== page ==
10 May 2012

Crüscooter Megaupdate 1: Final Design

Alright, the semester's nearly over and I now have a good excuse to update my blog: my grade depends on it. In order to not spam one semester's worth of blogging into a single post, I'll split it up into a few. Without further ado, Crüscooter's final design! 

I want a scooter that's portable (lightweight and foldable), has room for both my feet to be at rest, is reasonably weatherproof, can brake similarly to Razor scooter, can drive me around MIT's campus reasonably fast (20MPH), has decent acceleration and can go uphill, is robust against bumps and railroad tracks and such, and can generally put up with day-to-day use. Given these criteria, here's the design I came up with. 

Approach and Initial Decisions

My approach to designing the scooter was to stand on the shoulders of giants and learn from the successes and failures(read: lessons learned) of the many others who've built electric vehicles before me. 

I chose to use a timing belt-drive instead of chain-and-sproket or other transmissions because belts are smooth and silent. I also chose to go with a sensored motor controller because it can get me going from a standstill. Also, I need 16 Inches of free space on top to fit both my feet. Also, because the back wheel pulley had 72 teeth, I chose a 14-tooth motor pulley for a gear ratio of Kg = 72 / 14 = 5.153. 

Brake Design

The only real innovation for this entire project, my brake design combines the simple and intuitive Razor step brake with a band brake that doesn't wear the tire down. The fender also serves to prevent water from being kicked up all over my back when riding on wet surfaces. 

The result is a brake you step down on that pulls on a short brake cable, which is attached to the brake. The cable actuates a pulley on the brake which tightens the band brake to slow down the wheel. When tuned properly, the brake maintains full effectiveness while preventing the fender from ever contacting the wheel. To quote my instructor, "this mechanism is legit."

Choosing a Motor and Drivetrain

I need a motor and drivetrain that can get me to 20MPH as quick as possible. Hobbyking.com seems to have the best selection of Cheap-ass Motors, or "ICBM"s (Iridescent Canadian Banana Monsters?) so that's where I started looking for the perfect outrunner motor for me. 

First of all, I had the option of choosing 1 to 3 batteries. The batteries provided to us are A123 12V 4.5Ah batteries with 40-amp fuses. Because of the space each battery took up and the fact that I didn't want a 4-foot long scooter, I decided to run on 24 Volts (2 batteries).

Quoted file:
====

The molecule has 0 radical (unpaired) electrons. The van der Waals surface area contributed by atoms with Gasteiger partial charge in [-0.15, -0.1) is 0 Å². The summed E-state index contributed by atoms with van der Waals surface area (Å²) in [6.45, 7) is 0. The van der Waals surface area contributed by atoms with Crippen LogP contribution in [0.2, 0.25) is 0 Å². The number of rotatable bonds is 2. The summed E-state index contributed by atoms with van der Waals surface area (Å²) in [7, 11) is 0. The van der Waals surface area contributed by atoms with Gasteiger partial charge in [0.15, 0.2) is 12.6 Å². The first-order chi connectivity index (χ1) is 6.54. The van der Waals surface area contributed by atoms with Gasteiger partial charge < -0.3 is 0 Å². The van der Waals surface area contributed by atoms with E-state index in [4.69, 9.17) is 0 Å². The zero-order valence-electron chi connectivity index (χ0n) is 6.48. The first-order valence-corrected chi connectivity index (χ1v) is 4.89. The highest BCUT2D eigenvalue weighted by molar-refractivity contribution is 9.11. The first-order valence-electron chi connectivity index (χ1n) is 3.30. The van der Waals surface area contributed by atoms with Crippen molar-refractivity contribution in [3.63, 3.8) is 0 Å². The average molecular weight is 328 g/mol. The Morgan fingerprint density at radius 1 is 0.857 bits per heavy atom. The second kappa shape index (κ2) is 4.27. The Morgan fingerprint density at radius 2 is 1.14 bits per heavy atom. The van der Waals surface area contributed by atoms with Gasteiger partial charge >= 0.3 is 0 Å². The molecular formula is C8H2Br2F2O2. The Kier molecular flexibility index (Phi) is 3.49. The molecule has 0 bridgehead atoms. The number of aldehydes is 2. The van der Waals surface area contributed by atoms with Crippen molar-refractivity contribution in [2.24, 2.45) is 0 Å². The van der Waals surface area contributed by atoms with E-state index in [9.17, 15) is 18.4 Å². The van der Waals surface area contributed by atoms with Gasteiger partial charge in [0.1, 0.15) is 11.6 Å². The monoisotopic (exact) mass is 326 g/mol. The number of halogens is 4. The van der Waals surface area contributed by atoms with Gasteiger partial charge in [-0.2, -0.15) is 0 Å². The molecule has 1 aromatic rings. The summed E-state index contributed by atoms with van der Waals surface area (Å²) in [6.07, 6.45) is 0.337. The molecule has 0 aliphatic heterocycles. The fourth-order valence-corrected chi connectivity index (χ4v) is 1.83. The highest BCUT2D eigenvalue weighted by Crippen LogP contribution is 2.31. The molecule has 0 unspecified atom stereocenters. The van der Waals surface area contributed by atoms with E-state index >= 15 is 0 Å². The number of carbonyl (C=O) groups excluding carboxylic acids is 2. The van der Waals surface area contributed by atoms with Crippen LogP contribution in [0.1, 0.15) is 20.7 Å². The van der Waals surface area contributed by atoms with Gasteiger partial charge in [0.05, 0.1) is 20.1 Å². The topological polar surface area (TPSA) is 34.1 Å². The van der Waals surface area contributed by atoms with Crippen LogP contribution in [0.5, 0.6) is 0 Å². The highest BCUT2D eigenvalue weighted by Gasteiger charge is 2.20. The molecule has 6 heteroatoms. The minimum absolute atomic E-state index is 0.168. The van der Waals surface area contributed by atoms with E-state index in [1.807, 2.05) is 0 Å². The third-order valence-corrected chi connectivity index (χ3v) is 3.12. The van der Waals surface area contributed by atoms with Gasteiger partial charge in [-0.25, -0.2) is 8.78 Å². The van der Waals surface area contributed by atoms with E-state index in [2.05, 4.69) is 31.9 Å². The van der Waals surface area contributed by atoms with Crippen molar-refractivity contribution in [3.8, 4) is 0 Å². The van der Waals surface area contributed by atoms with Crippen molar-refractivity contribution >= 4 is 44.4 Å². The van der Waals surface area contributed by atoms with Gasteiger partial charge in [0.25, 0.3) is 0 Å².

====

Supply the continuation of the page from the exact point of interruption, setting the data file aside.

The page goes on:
Motors are characterized by a constant that is manipulated in various ways to show off a different type of spec. On Hobbyking, that value is its Kv which has units of RPM/Volt. I converted these to Newton*meters/Amp with a little but of unit magic. I narrowed down my motor selection to the SK3 class, which has a 63mm can diameter (59 mm stator) and comes in different sizes. After doing some math, most of which is detailed in the Instructables link above, I picked a motor and determined my scooter would have the following theoretical specifications: 

Turnigy Aerodrive SK3 - 6364-190kv Brushless Outrunner Motor
Voltage: 24V nominal, 26.4V charged
Current limit: 40Amps

SK3 6364
Kv = 190 RPM/V 
Kt = 0.05026 Nm/A

Gear Ratio: = 72 / 14 = 5.153
Top Speed = 23.21 MPH
Max Acceleration = 1.1199 m/s^2

Additional Design Features: 


The chassis is 1/4" Aluminum plate because it is light, strong, and easily waterjettable. Using T-slots and tabs, the chassis can be assembled easily I chose 6-32 button cap screws and square nuts because they would sit flush against the chassis's surface. The front fork is also designed to be waterjetted and t-slot fastened, essentially copying Charles Guan's design (see above "failures" link, which is Charles's answer to a broken plastic front fork). 


In order to tension the belt, I chose to put slots that will allow the motor mounts to rotate about a pivot point, giving the belt a few centimeters of play. 


There's a hole in the side that mayOrMayNot be covered, but it allows me to access some wires on the internals, and the serial port. Yes, my scooter will have a serial port. Also, there's a hole on top that was originally for a Hella Switch, but the CAD model that website provided was like half as large as an actual switch or something. I ended up putting the status lights, precharge switch (A main motor power switch with a resistor, so you don't run infinite current into the controller when you turn it on) and a "Dean's key" for main power switching (That I learned from these guys) slot there instead. 



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